Like possible exposure variables we analyzed sociodemographic (age, family income, marital status and education level), clinical (Gleason score and Body Mass Index) variables, and other dimensions of elderly health (functionality in Basic Activities of Daily Living, functionality in Instrumental Activities of Daily Living, comorbidity and emotional condition).
Functionality in Basic Activities of Daily Living (ADL) and Instrumental Activities of Daily Living (IADL) were assessed, respectively, through the Katz  and the Lawton  scales, both translated to Portuguese and validated for the Brazilian population [30,31]. For the two scales, we considered as dependence those individuals who were unable to perform unaided one or more of the activities assessed. Comorbidity was assessed with the Cumulative Illness Rating Scale-Geriatric (CIRS-G) . Comorbidity was classified by total score, which is the sum of scores obtained in each system or organ affected, reflecting the severity of the diseases. This variable was categorised into three strata: no/mild comorbidity (0-2 points), moderate comorbidity (3-8 points) and severe comorbidity (> 8 points) . For the multiple analysis, we combined the moderate and severe comorbidity in one stratum, the other being no/mild comorbidity.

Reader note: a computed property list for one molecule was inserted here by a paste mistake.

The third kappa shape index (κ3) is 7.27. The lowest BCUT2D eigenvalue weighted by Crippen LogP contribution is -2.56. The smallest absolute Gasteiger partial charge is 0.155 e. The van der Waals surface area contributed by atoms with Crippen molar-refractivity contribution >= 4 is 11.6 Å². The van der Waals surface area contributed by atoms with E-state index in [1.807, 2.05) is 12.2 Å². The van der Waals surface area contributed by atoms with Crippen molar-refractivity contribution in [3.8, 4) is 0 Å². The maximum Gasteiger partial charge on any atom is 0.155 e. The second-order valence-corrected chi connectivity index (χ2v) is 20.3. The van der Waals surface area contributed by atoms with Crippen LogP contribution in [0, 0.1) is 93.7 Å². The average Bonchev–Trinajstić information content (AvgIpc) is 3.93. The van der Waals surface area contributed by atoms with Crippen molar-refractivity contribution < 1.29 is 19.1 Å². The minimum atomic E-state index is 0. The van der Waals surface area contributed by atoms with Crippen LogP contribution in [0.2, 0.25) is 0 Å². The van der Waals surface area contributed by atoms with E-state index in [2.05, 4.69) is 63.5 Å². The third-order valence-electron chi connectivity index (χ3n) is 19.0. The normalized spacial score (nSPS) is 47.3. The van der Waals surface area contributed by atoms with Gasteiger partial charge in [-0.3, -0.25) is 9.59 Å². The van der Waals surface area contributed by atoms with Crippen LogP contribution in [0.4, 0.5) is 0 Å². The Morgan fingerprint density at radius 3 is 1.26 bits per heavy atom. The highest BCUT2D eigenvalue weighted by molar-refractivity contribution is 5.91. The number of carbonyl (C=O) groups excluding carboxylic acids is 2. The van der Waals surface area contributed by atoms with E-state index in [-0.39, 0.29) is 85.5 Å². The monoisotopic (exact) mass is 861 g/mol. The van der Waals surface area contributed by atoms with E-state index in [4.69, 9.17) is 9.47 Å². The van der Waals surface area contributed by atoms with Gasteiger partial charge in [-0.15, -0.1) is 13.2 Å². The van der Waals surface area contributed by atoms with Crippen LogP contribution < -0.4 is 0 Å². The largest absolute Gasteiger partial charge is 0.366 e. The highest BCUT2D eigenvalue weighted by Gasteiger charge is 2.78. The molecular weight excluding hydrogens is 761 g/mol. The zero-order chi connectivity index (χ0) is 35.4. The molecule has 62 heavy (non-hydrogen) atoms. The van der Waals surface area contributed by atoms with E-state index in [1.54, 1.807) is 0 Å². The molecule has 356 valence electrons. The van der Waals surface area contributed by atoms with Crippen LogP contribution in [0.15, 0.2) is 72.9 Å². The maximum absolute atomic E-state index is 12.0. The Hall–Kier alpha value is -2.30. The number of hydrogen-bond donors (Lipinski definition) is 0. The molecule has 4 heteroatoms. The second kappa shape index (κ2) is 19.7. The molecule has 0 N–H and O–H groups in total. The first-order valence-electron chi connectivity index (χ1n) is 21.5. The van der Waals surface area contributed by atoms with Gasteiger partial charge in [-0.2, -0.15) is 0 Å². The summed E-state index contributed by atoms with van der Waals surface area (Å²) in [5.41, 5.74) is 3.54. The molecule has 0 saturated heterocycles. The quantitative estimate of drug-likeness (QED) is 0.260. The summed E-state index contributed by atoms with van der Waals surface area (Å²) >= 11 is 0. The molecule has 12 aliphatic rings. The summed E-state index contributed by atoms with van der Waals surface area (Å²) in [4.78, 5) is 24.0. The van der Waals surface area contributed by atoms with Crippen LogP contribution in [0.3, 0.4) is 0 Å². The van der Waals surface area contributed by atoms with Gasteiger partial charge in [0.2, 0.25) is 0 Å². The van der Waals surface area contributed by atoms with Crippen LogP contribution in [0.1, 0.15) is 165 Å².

We investigated emotional condition with the 15-item Geriatric Depression Scale (GDS-15), translated to Portuguese and validated for Brazilian older adults [34,35]. By adding the scores obtained on each item, participants were classified into three strata: No depressive symptoms (0-5 scores), mild depressive symptoms (6-9 scores) and severe depressive symptoms (10-15 scores). For the multiple analysis, we dichotomized this variable in without depressive symptoms and with mild/severe depressive symptoms.
The characteristics of the study population were described by measures of central tendency and dispersion for continuous variables and by frequency distributions for categorical variables. We estimated prevalence and prevalence ratios (PR) by strata of the independent variables in order to test the presence of associations with nutritional status for individuals classified as at risk of malnutrition or malnourished and tested the statistical significance for a p value ≤ 0.05.